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Say Goodbye To The Old NBA Draft Lottery — But Probably Not To Tanking

When the pingpong balls came to a rest after Tuesday night’s NBA draft lottery, it was the end of an era for the league. Starting next season, the lottery’s distribution of odds based on team records will change — the first tweak to the system in 25 years. The jackpot-winning Phoenix Suns came out on top in this season’s historic tankfest, but from this moment on, the already-long odds of burning a franchise to the ground and building it back up will only get longer.

At least, that’s the effect the league is hoping the new lottery rules will have. How much of a difference will the changes to the lottery system really make, though? And will it be enough to discourage teams from tanking?

To work out some of the new math facing NBA teams, let’s turn to our draft-value chart, which measures the expected value over replacement player (VORP) that teams can expect out of a given draft pick in his first five pro seasons. (We’ll convert our chart from last summer to wins over replacement1 to better position the differences in a real-world context.)

As I wrote last year:

Early in the draft, the curve is steep. The average No. 2 pick is worth only about 80 percent as many VORP in his first five seasons as the average No. 1, and players only get less valuable from there.

This is part of why teams spend so much time and energy gunning for the worst record — and (until next year) the highest odds of picking No. 1. The chances of getting an impact player from the top pick are much better than at any other slot in the draft. But they’re not perfect; there’s a lot of luck involved in picking the player who’ll have the best career. Add in the extra randomness of getting the lottery balls to bounce your way, and the difference between the expected value of having the NBA’s worst record under the old system and next year’s new one is just 3.4 total wins over the first five years of a player’s career.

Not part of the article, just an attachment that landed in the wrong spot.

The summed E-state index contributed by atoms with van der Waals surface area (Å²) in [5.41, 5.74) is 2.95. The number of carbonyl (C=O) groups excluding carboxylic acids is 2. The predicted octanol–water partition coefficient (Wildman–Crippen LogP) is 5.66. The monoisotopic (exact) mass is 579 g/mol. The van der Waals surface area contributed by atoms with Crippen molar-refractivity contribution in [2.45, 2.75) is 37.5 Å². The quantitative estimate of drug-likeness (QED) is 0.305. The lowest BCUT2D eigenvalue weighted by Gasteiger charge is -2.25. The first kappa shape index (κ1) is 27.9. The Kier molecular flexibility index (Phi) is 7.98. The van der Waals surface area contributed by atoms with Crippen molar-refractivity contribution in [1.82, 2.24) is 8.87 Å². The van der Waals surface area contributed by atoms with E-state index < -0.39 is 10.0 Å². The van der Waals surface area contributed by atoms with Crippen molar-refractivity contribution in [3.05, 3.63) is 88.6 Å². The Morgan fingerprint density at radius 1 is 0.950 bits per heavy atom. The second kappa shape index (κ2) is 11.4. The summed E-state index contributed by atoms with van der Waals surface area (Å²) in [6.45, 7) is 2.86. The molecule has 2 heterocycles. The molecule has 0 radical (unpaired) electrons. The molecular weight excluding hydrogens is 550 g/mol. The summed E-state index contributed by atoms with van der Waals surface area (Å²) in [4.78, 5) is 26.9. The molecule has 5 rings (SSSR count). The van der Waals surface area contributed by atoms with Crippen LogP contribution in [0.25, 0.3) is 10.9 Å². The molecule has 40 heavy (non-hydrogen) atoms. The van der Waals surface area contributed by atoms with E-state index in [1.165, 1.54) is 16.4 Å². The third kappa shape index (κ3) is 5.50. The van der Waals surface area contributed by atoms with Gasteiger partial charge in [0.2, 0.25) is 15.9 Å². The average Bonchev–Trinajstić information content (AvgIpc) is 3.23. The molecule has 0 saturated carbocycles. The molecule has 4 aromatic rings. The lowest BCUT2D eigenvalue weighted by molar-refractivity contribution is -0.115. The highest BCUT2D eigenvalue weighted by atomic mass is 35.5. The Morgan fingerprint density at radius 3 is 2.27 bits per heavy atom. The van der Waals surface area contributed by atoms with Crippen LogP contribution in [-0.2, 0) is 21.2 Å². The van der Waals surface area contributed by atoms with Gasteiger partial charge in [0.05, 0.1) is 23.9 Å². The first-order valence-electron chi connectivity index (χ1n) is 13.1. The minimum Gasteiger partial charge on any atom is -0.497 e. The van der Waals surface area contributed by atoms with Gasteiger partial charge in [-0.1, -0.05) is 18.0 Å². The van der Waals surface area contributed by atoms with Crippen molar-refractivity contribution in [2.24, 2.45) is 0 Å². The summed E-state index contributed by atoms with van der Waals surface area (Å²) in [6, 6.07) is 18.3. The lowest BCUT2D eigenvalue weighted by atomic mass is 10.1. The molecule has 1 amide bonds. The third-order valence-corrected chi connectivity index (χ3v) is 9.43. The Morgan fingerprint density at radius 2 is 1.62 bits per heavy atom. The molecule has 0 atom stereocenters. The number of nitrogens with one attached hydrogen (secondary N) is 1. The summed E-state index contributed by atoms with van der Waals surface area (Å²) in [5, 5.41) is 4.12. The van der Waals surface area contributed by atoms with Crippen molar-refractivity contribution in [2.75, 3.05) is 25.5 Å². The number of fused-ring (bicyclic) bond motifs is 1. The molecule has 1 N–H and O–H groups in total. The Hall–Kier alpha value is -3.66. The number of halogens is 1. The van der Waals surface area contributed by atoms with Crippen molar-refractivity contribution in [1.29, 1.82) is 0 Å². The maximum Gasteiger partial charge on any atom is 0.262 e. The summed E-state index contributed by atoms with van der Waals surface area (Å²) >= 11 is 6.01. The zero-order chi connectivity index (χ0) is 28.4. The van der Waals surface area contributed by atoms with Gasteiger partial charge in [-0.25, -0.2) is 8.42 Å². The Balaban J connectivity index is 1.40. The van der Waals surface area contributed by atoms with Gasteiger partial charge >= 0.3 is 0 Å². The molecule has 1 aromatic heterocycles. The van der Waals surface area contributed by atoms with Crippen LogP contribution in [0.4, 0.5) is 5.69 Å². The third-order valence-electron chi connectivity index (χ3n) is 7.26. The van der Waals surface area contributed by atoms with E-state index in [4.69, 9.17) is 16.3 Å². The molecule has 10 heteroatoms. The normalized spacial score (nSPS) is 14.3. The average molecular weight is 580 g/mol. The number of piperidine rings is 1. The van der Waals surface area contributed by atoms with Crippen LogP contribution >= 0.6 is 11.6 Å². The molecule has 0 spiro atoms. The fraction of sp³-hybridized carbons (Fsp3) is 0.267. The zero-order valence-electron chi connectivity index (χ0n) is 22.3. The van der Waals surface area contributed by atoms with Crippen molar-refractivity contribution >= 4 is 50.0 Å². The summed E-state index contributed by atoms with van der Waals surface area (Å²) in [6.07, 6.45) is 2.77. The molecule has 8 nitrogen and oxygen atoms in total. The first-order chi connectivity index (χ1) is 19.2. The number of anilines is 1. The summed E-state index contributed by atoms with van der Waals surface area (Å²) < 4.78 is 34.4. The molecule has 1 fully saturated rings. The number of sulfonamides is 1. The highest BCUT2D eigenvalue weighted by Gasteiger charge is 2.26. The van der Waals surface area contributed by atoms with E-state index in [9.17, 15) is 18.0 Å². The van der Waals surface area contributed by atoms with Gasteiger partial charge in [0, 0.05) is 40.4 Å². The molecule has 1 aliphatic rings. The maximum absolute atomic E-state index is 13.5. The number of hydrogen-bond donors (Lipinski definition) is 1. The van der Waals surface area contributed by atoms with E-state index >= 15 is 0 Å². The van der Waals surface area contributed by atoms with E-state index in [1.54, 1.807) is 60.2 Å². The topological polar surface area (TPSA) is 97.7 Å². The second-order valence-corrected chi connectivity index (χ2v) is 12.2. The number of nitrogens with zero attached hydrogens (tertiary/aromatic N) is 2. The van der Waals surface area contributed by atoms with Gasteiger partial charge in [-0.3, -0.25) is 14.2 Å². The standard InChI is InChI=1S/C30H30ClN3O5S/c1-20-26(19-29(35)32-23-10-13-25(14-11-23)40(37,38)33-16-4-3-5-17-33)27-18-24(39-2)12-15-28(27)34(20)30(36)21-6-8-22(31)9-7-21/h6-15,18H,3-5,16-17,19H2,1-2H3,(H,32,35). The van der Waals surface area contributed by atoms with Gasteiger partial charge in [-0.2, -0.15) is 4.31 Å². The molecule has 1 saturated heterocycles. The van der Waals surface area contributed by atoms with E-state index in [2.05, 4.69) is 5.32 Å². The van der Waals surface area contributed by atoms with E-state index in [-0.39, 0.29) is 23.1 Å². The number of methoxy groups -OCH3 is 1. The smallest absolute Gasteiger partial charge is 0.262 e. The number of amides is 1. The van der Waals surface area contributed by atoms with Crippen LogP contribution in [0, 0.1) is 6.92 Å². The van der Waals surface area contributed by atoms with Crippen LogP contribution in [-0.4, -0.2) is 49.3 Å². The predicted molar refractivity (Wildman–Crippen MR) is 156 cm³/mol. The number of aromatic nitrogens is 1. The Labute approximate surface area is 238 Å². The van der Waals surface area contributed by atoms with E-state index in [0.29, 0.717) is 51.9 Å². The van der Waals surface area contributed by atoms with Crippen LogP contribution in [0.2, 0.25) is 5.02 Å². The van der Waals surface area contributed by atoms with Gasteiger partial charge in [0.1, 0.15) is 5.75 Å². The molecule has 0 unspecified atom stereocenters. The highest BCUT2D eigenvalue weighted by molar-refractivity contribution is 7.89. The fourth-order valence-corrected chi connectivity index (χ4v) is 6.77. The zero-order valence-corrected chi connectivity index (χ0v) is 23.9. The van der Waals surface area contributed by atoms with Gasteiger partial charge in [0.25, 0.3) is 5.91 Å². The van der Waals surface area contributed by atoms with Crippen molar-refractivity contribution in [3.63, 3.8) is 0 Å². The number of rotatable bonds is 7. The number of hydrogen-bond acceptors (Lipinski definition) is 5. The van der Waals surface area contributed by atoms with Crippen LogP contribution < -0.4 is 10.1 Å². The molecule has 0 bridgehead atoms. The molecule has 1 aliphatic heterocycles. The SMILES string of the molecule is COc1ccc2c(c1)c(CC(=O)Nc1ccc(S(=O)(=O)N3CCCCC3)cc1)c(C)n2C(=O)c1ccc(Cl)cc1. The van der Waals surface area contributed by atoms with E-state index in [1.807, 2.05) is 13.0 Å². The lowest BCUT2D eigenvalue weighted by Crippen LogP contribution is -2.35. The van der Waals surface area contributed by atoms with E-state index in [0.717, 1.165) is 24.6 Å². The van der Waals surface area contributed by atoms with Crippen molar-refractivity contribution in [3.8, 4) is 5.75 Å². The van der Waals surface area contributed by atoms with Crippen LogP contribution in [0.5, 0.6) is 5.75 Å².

The new lottery will definitely change teams’ incentives in the right direction. It makes having a bottom-five record less valuable and improves the fortunes of teams in the rest of the lottery (particularly the Nos. 8 and 9 picks, which gain the most value under the new system). But it’s worth wondering if a change of about two-thirds of a win per season will really be enough to make a big dent in teams’ willingness to tank.

In fairness, the effect appears larger when you consider the outsize potential of top picks to become stars. Using WORP as a guide, there was about a 34 percent chance of landing an All Star-level player2 if a team had the worst record going into the 2018 lottery; those odds will fall to 27 percent under next year’s system. Seven percentage points doesn’t sound like a whole lot, but the NBA is so star-driven that any reduction in the probability of getting a franchise-altering player hurts. With the ability to get those kinds of players also increasing for teams who finish with, say, the league’s eighth-worst record, it should eventually help the anti-tanking effort by funneling more big stars to teams who don’t completely throw their seasons away.

So congratulations, Phoenix: You’re the last team who’ll take advantage of the old odds to help grab a potential star. The league’s changes might not be extreme enough to fully discourage teams from engaging in Sixers-style tear downs, but they’re a start. And after the race to the bottom that played out down the stretch of the 2017-18 season, such changes are more than welcome.

Check out our latest NBA predictions.

Footnotes

  1. Multiplying VORP by 2.7.

  2. Defined as a player who produced at least 30 WORP in his first five NBA seasons.

Neil Paine is a senior sportswriter for FiveThirtyEight.

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